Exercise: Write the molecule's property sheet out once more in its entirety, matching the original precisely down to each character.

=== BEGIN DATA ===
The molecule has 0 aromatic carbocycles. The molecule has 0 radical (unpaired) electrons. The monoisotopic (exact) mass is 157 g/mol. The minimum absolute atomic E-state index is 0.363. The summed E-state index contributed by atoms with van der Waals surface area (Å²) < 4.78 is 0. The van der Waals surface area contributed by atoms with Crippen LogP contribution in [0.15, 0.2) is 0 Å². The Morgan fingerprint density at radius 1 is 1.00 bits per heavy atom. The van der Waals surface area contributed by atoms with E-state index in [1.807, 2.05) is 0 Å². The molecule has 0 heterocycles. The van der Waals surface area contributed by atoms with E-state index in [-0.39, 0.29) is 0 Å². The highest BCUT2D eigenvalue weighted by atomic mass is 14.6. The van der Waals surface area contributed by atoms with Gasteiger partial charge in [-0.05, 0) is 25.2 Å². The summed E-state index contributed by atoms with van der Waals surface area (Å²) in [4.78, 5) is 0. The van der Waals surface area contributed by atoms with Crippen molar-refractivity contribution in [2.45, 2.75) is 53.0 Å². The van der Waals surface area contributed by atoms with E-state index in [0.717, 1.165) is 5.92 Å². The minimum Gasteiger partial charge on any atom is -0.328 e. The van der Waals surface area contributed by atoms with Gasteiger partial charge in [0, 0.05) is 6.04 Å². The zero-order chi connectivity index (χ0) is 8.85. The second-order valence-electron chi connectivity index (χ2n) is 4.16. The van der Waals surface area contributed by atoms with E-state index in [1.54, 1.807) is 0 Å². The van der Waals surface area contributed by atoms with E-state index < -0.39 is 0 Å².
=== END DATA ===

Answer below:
The molecule has 0 aromatic carbocycles. The molecule has 0 radical (unpaired) electrons. The monoisotopic (exact) mass is 157 g/mol. The minimum absolute atomic E-state index is 0.363. The summed E-state index contributed by atoms with van der Waals surface area (Å²) < 4.78 is 0. The van der Waals surface area contributed by atoms with Crippen LogP contribution in [0.15, 0.2) is 0 Å². The Morgan fingerprint density at radius 1 is 1.00 bits per heavy atom. The van der Waals surface area contributed by atoms with E-state index in [1.807, 2.05) is 0 Å². The molecule has 0 heterocycles. The van der Waals surface area contributed by atoms with E-state index in [-0.39, 0.29) is 0 Å². The highest BCUT2D eigenvalue weighted by atomic mass is 14.6. The van der Waals surface area contributed by atoms with Gasteiger partial charge in [-0.05, 0) is 25.2 Å². The summed E-state index contributed by atoms with van der Waals surface area (Å²) in [4.78, 5) is 0. The van der Waals surface area contributed by atoms with Crippen molar-refractivity contribution in [2.45, 2.75) is 53.0 Å². The van der Waals surface area contributed by atoms with E-state index in [0.717, 1.165) is 5.92 Å². The minimum Gasteiger partial charge on any atom is -0.328 e. The van der Waals surface area contributed by atoms with Gasteiger partial charge in [0, 0.05) is 6.04 Å². The zero-order chi connectivity index (χ0) is 8.85. The second-order valence-electron chi connectivity index (χ2n) is 4.16. The van der Waals surface area contributed by atoms with E-state index in [1.54, 1.807) is 0 Å². The van der Waals surface area contributed by atoms with E-state index < -0.39 is 0 Å².